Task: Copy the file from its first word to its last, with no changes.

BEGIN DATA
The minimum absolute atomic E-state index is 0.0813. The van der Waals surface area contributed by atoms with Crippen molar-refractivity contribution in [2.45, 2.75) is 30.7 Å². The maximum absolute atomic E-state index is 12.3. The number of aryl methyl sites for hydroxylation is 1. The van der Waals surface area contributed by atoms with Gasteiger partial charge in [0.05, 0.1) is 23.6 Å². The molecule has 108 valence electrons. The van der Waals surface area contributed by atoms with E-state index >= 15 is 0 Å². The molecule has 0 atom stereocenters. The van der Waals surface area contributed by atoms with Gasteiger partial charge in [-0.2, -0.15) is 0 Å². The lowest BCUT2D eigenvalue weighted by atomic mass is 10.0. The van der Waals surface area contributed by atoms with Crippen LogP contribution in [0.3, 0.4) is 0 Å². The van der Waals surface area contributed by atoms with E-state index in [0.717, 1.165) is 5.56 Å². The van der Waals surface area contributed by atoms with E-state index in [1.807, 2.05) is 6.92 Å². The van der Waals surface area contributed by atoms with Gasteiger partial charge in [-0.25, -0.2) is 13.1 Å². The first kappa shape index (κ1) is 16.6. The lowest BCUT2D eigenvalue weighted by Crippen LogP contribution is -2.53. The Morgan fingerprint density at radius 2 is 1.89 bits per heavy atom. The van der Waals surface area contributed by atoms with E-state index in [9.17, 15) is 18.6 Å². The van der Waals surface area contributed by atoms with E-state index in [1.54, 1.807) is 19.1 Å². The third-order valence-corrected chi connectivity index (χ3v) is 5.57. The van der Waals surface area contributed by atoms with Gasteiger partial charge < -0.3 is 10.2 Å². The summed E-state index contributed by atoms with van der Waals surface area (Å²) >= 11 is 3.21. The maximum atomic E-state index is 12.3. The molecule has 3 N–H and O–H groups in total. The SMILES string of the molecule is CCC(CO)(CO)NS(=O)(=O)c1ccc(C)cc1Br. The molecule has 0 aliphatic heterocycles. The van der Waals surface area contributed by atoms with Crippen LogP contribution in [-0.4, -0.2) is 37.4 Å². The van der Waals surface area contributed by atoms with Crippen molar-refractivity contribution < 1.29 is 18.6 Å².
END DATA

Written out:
The minimum absolute atomic E-state index is 0.0813. The van der Waals surface area contributed by atoms with Crippen molar-refractivity contribution in [2.45, 2.75) is 30.7 Å². The maximum absolute atomic E-state index is 12.3. The number of aryl methyl sites for hydroxylation is 1. The van der Waals surface area contributed by atoms with Gasteiger partial charge in [0.05, 0.1) is 23.6 Å². The molecule has 108 valence electrons. The van der Waals surface area contributed by atoms with E-state index >= 15 is 0 Å². The molecule has 0 atom stereocenters. The van der Waals surface area contributed by atoms with Gasteiger partial charge in [-0.2, -0.15) is 0 Å². The lowest BCUT2D eigenvalue weighted by atomic mass is 10.0. The van der Waals surface area contributed by atoms with Crippen LogP contribution in [0.3, 0.4) is 0 Å². The van der Waals surface area contributed by atoms with E-state index in [0.717, 1.165) is 5.56 Å². The van der Waals surface area contributed by atoms with E-state index in [1.807, 2.05) is 6.92 Å². The van der Waals surface area contributed by atoms with Gasteiger partial charge in [-0.25, -0.2) is 13.1 Å². The first kappa shape index (κ1) is 16.6. The lowest BCUT2D eigenvalue weighted by Crippen LogP contribution is -2.53. The Morgan fingerprint density at radius 2 is 1.89 bits per heavy atom. The van der Waals surface area contributed by atoms with E-state index in [9.17, 15) is 18.6 Å². The van der Waals surface area contributed by atoms with E-state index in [1.54, 1.807) is 19.1 Å². The third-order valence-corrected chi connectivity index (χ3v) is 5.57. The van der Waals surface area contributed by atoms with Gasteiger partial charge < -0.3 is 10.2 Å². The summed E-state index contributed by atoms with van der Waals surface area (Å²) >= 11 is 3.21. The maximum atomic E-state index is 12.3. The molecule has 3 N–H and O–H groups in total. The SMILES string of the molecule is CCC(CO)(CO)NS(=O)(=O)c1ccc(C)cc1Br. The molecule has 0 aliphatic heterocycles. The van der Waals surface area contributed by atoms with Crippen LogP contribution in [-0.4, -0.2) is 37.4 Å². The van der Waals surface area contributed by atoms with Crippen molar-refractivity contribution < 1.29 is 18.6 Å².